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Fire-Tongue

18. What Happened To Harley--Continued
Not until Harley came within sight of the house, a low, rambling Jacobean
building, did he attempt to take cover. He scrambled up a tree and got astride of
a wall. A swift survey by his electric torch of the ground on the other side
revealed a jungle of weeds in either direction.
He uttered an impatient exclamation. He calculated that the car was now within a
hundred yards of the end of the lane. Suddenly came an idea that was born of
emergency. Swarming up the tree to where its dense foliage began, he perched
upon a stout bough and waited.
Three minutes later came a blaze of light through the gathering darkness, and
the car which he had last seen at the Savoy was turned into the drive, and
presently glided smoothly past him below.
The interior lights were extinguished, so that he was unable to discern the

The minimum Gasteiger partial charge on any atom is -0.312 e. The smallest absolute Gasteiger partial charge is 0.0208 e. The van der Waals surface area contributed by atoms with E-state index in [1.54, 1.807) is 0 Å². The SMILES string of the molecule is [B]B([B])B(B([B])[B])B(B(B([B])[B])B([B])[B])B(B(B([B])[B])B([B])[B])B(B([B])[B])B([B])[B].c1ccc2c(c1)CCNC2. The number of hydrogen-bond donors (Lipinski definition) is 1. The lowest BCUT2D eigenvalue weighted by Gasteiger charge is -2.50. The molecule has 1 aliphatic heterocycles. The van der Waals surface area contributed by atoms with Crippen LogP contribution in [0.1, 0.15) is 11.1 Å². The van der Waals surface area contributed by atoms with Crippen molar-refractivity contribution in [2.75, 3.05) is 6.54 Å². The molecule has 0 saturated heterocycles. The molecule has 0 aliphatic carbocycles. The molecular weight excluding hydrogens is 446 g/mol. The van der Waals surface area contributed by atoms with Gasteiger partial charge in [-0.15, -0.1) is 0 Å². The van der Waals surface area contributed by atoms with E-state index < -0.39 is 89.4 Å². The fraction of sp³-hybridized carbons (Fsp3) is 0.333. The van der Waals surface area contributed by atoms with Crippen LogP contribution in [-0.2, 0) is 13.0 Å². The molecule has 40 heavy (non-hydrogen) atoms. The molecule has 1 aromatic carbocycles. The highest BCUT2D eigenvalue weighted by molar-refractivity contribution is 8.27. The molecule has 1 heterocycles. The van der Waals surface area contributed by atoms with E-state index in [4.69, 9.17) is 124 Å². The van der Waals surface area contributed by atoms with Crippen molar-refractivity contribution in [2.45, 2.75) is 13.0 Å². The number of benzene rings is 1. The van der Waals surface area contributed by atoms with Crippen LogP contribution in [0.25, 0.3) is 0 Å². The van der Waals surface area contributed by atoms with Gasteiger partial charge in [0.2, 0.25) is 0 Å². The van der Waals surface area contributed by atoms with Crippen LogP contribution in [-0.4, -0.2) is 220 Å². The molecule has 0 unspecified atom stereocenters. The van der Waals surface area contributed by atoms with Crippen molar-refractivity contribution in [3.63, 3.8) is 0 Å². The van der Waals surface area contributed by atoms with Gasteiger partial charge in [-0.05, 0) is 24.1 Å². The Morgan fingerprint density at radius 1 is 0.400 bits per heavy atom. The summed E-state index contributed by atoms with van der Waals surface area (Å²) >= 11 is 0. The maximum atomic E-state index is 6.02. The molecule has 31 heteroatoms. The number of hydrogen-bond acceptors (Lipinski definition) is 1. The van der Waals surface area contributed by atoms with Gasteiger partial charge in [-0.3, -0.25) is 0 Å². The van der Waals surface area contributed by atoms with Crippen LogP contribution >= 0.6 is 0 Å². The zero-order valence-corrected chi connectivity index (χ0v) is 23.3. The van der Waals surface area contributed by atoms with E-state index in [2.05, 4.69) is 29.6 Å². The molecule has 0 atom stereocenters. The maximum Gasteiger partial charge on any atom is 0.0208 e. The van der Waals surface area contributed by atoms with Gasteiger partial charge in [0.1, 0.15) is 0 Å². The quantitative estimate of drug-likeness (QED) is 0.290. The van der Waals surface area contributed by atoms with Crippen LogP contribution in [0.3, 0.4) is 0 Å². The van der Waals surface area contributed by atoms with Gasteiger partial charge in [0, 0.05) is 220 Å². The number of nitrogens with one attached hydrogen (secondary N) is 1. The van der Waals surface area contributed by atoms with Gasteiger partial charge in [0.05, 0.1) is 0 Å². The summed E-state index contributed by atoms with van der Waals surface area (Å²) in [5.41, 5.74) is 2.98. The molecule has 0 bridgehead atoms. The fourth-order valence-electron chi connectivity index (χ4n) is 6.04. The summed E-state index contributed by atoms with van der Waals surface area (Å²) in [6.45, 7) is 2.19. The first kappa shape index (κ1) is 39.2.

occupants. The house itself was also unilluminated. And when the car pulled up
before the porch, less than ten yards from his observation post, he could not
have recognized the persons who descended and entered Hillside.
Indeed, only by the sound of the closing door did he know that they had gone in.
But two figures were easily discernible; and he judged them to be those of Ormuz
Khan and his secretary. He waited patiently, and ere long the limousine was
turned in the little courtyard before the porch and driven out into the lane again.
He did not fail to note that, the lane regained, the chauffeur headed, not toward
Lower Claybury, but away from it.
He retained his position until the hum of the motor grew dim in the distance, and
was about to descend when he detected the sound of a second approaching car!
Acutely conscious of danger, he remained where he was. Almost before the hum
of the retiring limousine had become inaudible, a second car entered the lane
and turned into the drive of Hillside.
 
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